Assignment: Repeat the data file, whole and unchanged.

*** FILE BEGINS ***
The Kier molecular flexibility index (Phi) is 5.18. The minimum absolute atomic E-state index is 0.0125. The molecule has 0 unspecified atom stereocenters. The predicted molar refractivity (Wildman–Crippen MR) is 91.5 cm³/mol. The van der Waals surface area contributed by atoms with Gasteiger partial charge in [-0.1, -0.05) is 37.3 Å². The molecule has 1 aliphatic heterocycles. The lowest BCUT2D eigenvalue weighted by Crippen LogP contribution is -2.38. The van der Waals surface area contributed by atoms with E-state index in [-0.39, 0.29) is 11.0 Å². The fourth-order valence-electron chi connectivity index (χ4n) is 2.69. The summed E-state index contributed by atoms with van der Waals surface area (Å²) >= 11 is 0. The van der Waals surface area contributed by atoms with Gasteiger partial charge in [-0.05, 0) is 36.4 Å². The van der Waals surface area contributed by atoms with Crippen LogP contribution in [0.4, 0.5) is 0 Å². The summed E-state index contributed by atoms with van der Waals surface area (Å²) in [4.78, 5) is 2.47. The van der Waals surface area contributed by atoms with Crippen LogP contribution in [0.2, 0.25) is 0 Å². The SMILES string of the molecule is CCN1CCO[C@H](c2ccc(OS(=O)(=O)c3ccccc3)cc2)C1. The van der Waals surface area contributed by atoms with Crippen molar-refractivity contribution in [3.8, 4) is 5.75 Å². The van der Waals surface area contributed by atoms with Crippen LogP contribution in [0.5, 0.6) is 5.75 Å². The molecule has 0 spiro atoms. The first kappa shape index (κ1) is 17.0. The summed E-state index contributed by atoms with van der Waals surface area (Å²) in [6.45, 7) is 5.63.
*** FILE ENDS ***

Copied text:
The Kier molecular flexibility index (Phi) is 5.18. The minimum absolute atomic E-state index is 0.0125. The molecule has 0 unspecified atom stereocenters. The predicted molar refractivity (Wildman–Crippen MR) is 91.5 cm³/mol. The van der Waals surface area contributed by atoms with Gasteiger partial charge in [-0.1, -0.05) is 37.3 Å². The molecule has 1 aliphatic heterocycles. The lowest BCUT2D eigenvalue weighted by Crippen LogP contribution is -2.38. The van der Waals surface area contributed by atoms with E-state index in [-0.39, 0.29) is 11.0 Å². The fourth-order valence-electron chi connectivity index (χ4n) is 2.69. The summed E-state index contributed by atoms with van der Waals surface area (Å²) >= 11 is 0. The van der Waals surface area contributed by atoms with Gasteiger partial charge in [-0.05, 0) is 36.4 Å². The van der Waals surface area contributed by atoms with Crippen LogP contribution in [0.4, 0.5) is 0 Å². The summed E-state index contributed by atoms with van der Waals surface area (Å²) in [4.78, 5) is 2.47. The van der Waals surface area contributed by atoms with Crippen LogP contribution in [0.2, 0.25) is 0 Å². The SMILES string of the molecule is CCN1CCO[C@H](c2ccc(OS(=O)(=O)c3ccccc3)cc2)C1. The van der Waals surface area contributed by atoms with Crippen molar-refractivity contribution in [3.8, 4) is 5.75 Å². The van der Waals surface area contributed by atoms with Crippen LogP contribution in [0.5, 0.6) is 5.75 Å². The molecule has 0 spiro atoms. The first kappa shape index (κ1) is 17.0. The summed E-state index contributed by atoms with van der Waals surface area (Å²) in [6.45, 7) is 5.63.